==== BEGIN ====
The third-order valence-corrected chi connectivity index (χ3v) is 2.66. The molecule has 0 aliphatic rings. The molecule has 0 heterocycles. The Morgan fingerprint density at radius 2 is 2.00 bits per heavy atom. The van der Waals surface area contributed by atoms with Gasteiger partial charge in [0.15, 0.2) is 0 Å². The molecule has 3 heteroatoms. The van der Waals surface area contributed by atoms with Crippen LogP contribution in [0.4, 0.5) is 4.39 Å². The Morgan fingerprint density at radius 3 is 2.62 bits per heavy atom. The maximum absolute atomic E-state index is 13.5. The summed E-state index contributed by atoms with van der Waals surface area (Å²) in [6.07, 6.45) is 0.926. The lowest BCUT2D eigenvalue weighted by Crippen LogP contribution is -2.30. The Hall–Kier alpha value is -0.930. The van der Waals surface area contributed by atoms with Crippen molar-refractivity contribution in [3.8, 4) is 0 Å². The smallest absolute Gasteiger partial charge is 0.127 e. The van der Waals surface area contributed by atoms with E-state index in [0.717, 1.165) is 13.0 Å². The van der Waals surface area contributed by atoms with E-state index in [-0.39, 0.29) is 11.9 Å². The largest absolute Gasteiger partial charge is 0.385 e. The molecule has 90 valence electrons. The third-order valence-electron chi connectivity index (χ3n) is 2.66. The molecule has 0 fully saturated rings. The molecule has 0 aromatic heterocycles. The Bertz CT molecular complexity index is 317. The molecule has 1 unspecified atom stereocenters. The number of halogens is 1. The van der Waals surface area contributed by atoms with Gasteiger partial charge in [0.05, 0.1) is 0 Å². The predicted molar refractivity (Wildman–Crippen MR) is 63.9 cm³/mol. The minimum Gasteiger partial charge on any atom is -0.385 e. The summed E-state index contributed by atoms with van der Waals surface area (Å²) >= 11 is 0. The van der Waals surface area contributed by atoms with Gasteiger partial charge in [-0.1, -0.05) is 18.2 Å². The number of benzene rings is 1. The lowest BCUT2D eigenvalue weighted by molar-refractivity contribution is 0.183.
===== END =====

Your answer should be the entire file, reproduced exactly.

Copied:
The third-order valence-corrected chi connectivity index (χ3v) is 2.66. The molecule has 0 aliphatic rings. The molecule has 0 heterocycles. The Morgan fingerprint density at radius 2 is 2.00 bits per heavy atom. The van der Waals surface area contributed by atoms with Gasteiger partial charge in [0.15, 0.2) is 0 Å². The molecule has 3 heteroatoms. The van der Waals surface area contributed by atoms with Crippen LogP contribution in [0.4, 0.5) is 4.39 Å². The Morgan fingerprint density at radius 3 is 2.62 bits per heavy atom. The maximum absolute atomic E-state index is 13.5. The summed E-state index contributed by atoms with van der Waals surface area (Å²) in [6.07, 6.45) is 0.926. The lowest BCUT2D eigenvalue weighted by Crippen LogP contribution is -2.30. The Hall–Kier alpha value is -0.930. The van der Waals surface area contributed by atoms with Crippen molar-refractivity contribution in [3.8, 4) is 0 Å². The smallest absolute Gasteiger partial charge is 0.127 e. The van der Waals surface area contributed by atoms with E-state index in [0.717, 1.165) is 13.0 Å². The van der Waals surface area contributed by atoms with E-state index in [-0.39, 0.29) is 11.9 Å². The largest absolute Gasteiger partial charge is 0.385 e. The molecule has 90 valence electrons. The third-order valence-electron chi connectivity index (χ3n) is 2.66. The molecule has 0 fully saturated rings. The molecule has 0 aromatic heterocycles. The Bertz CT molecular complexity index is 317. The molecule has 1 unspecified atom stereocenters. The number of halogens is 1. The van der Waals surface area contributed by atoms with Gasteiger partial charge in [0.05, 0.1) is 0 Å². The predicted molar refractivity (Wildman–Crippen MR) is 63.9 cm³/mol. The minimum Gasteiger partial charge on any atom is -0.385 e. The summed E-state index contributed by atoms with van der Waals surface area (Å²) >= 11 is 0. The van der Waals surface area contributed by atoms with Gasteiger partial charge in [-0.1, -0.05) is 18.2 Å². The number of benzene rings is 1. The lowest BCUT2D eigenvalue weighted by molar-refractivity contribution is 0.183.